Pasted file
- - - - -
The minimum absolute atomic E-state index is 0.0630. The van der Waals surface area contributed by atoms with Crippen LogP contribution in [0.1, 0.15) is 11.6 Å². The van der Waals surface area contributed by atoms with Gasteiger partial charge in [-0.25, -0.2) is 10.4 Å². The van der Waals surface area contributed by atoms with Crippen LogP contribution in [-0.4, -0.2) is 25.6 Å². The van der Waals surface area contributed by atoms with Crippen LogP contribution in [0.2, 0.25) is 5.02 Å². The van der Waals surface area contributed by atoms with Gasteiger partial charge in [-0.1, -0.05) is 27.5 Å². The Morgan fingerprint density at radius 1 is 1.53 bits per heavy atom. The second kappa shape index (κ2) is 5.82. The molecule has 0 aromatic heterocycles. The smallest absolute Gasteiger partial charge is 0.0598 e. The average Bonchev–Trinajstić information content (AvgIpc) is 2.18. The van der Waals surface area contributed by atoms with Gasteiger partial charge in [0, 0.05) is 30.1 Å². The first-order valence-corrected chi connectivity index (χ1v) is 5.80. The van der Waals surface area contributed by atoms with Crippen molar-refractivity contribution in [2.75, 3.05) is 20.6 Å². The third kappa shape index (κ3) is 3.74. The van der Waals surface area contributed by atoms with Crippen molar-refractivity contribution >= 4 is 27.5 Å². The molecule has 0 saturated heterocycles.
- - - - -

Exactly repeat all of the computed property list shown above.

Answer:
The minimum absolute atomic E-state index is 0.0630. The van der Waals surface area contributed by atoms with Crippen LogP contribution in [0.1, 0.15) is 11.6 Å². The van der Waals surface area contributed by atoms with Gasteiger partial charge in [-0.25, -0.2) is 10.4 Å². The van der Waals surface area contributed by atoms with Crippen LogP contribution in [-0.4, -0.2) is 25.6 Å². The van der Waals surface area contributed by atoms with Crippen LogP contribution in [0.2, 0.25) is 5.02 Å². The van der Waals surface area contributed by atoms with Gasteiger partial charge in [-0.1, -0.05) is 27.5 Å². The Morgan fingerprint density at radius 1 is 1.53 bits per heavy atom. The second kappa shape index (κ2) is 5.82. The molecule has 0 aromatic heterocycles. The smallest absolute Gasteiger partial charge is 0.0598 e. The average Bonchev–Trinajstić information content (AvgIpc) is 2.18. The van der Waals surface area contributed by atoms with Gasteiger partial charge in [0, 0.05) is 30.1 Å². The first-order valence-corrected chi connectivity index (χ1v) is 5.80. The van der Waals surface area contributed by atoms with Crippen molar-refractivity contribution in [2.75, 3.05) is 20.6 Å². The third kappa shape index (κ3) is 3.74. The van der Waals surface area contributed by atoms with Crippen molar-refractivity contribution >= 4 is 27.5 Å². The molecule has 0 saturated heterocycles.